Fellow: Nadiia Marchenko, Ukraine
Term of the Fellowship: 1.4. – 11.5.2019
Hosting department: Department of Neurology, University of Erlangen-Nuremberg, Germany
Supervisor: Prof. Stefan Schwab and Prof. Hagen Huttner
I spent 6 weeks in the Department of Neurology, University of Erlangen-Nuremberg, Erlangen, Germany. It is excellently organized and modern Neurology clinic with neuro-ICU, stroke unit, neurosurgery, neuroimmunology departments, epilepsy centrum and few departments of general neurology.
Because of the sphere of my interest is the cerebrovascular disease, I was pleased to spend time in a stroke unit and neuro-ICU. Every day of my practice was full and active. Working day starts at 07-00a.m. from morning rounds. After this, I have been visiting morning radiology conference, where the patients’ CT and MRI scans from all departments were discussed. Then I have been accompanying the patients on a routine examination and taking a part in the execution of manipulations.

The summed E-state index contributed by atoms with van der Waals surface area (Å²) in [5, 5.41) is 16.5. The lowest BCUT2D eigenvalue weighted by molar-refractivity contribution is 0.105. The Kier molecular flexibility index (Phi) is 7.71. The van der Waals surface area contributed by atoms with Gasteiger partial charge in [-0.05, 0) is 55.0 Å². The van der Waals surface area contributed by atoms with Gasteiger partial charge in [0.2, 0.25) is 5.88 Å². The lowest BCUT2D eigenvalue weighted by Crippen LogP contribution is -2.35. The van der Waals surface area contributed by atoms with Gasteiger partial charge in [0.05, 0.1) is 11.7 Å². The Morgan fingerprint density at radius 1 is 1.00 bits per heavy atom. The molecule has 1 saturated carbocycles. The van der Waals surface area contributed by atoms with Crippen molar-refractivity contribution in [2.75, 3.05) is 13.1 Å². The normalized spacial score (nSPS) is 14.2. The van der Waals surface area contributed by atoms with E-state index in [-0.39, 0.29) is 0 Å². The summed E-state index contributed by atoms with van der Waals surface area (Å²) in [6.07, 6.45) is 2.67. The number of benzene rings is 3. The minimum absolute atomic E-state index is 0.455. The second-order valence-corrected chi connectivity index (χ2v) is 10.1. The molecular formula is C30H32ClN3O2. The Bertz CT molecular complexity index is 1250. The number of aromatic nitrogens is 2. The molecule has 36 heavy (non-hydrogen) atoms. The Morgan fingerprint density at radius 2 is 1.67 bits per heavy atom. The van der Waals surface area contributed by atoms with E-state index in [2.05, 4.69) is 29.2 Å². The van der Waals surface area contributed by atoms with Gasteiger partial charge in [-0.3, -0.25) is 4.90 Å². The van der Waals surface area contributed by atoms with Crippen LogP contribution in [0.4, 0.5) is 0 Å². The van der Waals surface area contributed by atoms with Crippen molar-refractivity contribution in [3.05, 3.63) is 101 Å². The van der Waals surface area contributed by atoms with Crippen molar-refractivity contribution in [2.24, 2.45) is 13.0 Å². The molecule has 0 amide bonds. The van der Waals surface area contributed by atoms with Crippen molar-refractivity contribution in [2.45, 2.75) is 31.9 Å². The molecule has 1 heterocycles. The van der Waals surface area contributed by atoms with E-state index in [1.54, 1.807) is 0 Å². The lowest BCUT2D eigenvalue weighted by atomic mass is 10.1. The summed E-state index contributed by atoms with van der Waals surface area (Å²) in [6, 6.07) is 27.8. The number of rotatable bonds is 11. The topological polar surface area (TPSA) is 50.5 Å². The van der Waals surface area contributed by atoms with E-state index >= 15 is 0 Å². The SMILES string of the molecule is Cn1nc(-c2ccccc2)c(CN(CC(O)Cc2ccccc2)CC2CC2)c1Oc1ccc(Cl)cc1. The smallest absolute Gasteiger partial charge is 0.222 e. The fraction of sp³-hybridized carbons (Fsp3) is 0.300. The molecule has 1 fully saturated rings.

The most exciting for me were calls to the hospital admission office by acute stroke. In the very first hours of my fellowship, I saw thrombectomy, with time from “door do needle” was 40 minutes.
It was very informative to observe the real-time work of the multidisciplinary team, which include neurologist, neuroreanimatologist, neuroradiologist, nurses, sometimes neurosurgeons. I’ve got closer with the peculiarities of diagnosis and treatment of stroke, the necessary set of equipment (especially new for me was automatic pupillometer) for quick and accurate diagnostics of stroke. I noticed the similarities and differences that will be taken into account in my daily work in Kyiv. It was interesting to note the specifics of the organization of work and the dividing of duties among the staff, which greatly facilitate the daily work of a doctor. For example, the multiplicity of shift work and its cyclicity.